Dollar General propounded the discovery at issue on April 23, 2015. (R. Doc. 39-2). Coca-Cola Bottling did not provide responses within 30 days of receiving the discovery requests. Dollar General did not move to compel production at that time the responses were due. On June 29, 2015, the day before the close of discovery, counsel for Dollar General sought responses to the outstanding discovery requests. (R. Doc. 39-3). Dollar General represents that the parties then held a telephone conference on June 30, 2015 in which counsel for Coca-Cola Bottling represented that responses would be provided later that day, and that Coca-Cola Bottling was objecting to Interrogatory Nos. 7 and 9, and Requests for Production Nos. 1, 3, and 4. (R. Doc. 39-1 at 4). According to Dollar General, these interrogatories and requests for production bear upon whether Coca-Cola Bottling is a "Participating Bottler" and subject to the "Beverage Agreement." (R. Doc. 39-1 at 2-3).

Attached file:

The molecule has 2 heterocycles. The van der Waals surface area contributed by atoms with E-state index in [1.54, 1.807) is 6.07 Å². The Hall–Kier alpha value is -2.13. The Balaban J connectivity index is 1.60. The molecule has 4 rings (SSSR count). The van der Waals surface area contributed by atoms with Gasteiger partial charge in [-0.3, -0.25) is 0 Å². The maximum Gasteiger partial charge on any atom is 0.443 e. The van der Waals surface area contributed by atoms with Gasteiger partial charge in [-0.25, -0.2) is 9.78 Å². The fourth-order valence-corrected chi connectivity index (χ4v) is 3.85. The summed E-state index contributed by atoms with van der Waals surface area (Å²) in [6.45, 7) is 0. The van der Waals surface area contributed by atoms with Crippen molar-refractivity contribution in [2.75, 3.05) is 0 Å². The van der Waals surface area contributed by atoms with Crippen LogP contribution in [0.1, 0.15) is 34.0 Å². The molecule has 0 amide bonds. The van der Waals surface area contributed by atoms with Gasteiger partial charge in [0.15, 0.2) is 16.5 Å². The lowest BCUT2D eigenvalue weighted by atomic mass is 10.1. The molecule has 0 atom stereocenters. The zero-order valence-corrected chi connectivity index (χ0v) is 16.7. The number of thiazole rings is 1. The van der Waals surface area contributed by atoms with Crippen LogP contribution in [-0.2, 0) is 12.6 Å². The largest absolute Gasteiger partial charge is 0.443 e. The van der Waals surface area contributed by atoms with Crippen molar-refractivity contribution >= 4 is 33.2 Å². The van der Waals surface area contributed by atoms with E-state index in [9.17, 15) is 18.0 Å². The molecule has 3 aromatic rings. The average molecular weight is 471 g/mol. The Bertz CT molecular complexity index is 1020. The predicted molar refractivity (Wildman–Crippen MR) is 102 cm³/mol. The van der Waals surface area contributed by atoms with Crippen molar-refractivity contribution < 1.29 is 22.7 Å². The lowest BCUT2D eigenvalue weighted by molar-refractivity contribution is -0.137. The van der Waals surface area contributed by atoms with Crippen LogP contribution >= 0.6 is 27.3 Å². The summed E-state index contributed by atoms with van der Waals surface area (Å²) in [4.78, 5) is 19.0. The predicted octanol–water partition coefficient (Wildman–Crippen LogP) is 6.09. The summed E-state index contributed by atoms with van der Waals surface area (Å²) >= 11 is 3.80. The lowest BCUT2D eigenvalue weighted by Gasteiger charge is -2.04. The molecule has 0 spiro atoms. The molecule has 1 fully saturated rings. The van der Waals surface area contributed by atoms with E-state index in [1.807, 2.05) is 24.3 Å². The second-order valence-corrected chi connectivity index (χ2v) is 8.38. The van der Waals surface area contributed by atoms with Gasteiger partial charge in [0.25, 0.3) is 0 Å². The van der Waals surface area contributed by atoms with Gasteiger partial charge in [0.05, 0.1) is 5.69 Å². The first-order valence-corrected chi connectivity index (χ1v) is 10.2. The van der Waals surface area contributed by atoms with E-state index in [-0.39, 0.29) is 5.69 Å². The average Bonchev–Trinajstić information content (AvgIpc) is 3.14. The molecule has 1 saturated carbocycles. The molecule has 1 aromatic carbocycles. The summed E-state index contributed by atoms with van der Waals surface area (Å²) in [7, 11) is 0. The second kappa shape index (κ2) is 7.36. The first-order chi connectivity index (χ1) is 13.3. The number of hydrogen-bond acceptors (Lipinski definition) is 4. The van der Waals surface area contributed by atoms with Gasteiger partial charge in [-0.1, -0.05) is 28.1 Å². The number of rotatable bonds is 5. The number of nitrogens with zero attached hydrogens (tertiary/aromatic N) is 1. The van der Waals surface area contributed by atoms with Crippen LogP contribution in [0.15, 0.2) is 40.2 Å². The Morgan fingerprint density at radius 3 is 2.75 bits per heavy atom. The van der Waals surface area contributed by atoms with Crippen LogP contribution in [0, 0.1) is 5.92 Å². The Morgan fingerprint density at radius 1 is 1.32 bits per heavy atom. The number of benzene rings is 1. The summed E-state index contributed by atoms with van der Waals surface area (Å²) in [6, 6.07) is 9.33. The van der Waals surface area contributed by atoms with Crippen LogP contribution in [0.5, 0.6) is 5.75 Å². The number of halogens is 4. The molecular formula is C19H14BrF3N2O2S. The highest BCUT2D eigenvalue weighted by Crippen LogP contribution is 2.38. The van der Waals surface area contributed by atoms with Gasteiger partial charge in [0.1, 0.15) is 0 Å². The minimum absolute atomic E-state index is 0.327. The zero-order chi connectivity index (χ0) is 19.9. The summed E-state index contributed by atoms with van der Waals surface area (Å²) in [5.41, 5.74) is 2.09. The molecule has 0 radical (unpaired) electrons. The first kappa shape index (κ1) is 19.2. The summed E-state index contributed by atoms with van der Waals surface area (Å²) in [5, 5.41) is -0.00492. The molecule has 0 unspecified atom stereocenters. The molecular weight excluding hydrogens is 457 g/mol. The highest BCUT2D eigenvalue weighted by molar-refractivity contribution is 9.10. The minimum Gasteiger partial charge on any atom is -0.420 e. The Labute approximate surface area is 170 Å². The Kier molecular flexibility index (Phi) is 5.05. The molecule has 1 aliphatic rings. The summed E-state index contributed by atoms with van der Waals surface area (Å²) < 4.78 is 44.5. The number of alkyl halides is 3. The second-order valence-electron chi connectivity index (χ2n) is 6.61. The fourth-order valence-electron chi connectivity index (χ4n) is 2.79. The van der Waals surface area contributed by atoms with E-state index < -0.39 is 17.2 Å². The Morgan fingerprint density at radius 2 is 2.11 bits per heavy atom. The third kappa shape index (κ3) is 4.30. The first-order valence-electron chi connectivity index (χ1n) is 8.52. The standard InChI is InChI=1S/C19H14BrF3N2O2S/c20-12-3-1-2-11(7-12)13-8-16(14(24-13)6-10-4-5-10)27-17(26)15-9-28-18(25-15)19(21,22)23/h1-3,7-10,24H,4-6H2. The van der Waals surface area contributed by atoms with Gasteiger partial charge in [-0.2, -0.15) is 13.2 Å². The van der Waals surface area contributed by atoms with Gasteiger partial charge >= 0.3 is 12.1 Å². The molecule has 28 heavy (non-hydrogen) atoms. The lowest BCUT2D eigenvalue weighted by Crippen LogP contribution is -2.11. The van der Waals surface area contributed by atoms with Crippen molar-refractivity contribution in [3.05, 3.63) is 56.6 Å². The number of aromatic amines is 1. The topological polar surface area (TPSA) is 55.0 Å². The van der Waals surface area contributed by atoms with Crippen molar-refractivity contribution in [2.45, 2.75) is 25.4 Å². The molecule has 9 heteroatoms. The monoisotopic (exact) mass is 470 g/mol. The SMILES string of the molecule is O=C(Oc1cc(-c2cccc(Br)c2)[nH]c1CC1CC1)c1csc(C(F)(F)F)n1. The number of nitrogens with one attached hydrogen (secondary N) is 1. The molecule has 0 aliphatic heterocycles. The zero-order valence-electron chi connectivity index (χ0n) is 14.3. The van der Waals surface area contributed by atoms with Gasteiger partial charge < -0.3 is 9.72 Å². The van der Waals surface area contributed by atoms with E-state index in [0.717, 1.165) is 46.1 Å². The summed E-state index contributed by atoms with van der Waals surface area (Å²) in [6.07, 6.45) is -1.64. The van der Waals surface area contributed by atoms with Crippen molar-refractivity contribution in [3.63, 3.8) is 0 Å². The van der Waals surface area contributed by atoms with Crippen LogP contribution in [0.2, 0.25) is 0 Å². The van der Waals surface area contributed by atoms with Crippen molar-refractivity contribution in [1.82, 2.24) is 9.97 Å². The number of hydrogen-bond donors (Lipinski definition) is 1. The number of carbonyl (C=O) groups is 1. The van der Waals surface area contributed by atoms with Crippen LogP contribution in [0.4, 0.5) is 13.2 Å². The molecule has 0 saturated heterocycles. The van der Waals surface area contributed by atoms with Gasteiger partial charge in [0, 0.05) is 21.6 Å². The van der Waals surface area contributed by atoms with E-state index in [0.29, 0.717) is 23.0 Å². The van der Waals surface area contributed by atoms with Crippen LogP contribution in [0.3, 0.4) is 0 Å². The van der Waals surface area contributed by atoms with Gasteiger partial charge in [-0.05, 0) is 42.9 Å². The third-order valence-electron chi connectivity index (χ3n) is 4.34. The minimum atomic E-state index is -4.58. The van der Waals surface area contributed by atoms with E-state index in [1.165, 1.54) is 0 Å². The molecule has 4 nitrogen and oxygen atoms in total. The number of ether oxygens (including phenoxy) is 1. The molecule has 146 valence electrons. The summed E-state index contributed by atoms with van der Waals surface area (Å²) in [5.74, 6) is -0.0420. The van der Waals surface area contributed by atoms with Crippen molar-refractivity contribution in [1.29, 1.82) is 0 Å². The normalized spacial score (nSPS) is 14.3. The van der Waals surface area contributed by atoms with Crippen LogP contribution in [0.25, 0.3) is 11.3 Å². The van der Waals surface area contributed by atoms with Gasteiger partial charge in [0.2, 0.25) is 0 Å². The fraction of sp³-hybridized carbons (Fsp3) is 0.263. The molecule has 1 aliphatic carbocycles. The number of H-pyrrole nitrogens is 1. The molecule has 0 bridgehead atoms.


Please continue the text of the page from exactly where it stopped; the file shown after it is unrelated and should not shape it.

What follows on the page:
After the telephone conference, and apparently prior to receiving any responses, Dollar General filed the instant motion. (R. Doc. 39). Dollar General submits a Rule 37(a)(1) certificate with its motion stating that its counsel's e-mail request for the documents on June 29, 2015, and the telephone conference held on June 30, 2015, satisfy the good faith meet-and-confer requirements of Rule 37(a)(1). Coca-Cola does not argue that Dollar General did not satisfy its duties pursuant to Rule 37(a)(1) prior to filing the instant motion to compel.

Coca-Cola Bottling provided responses to the requested discovery on June 30, 2015. (R. Doc. 40-1). As stated in the telephone conference, Coca-Cola Bottling objected to Interrogatory Nos. 7 and 9, and Requests for Production Nos. 1, 3, and 4. Coca-Cola Bottling did not provide substantive answers to the foregoing interrogatories or produce any documents responsive to the foregoing requests for production.

II. Law and Analysis

A. Legal Standards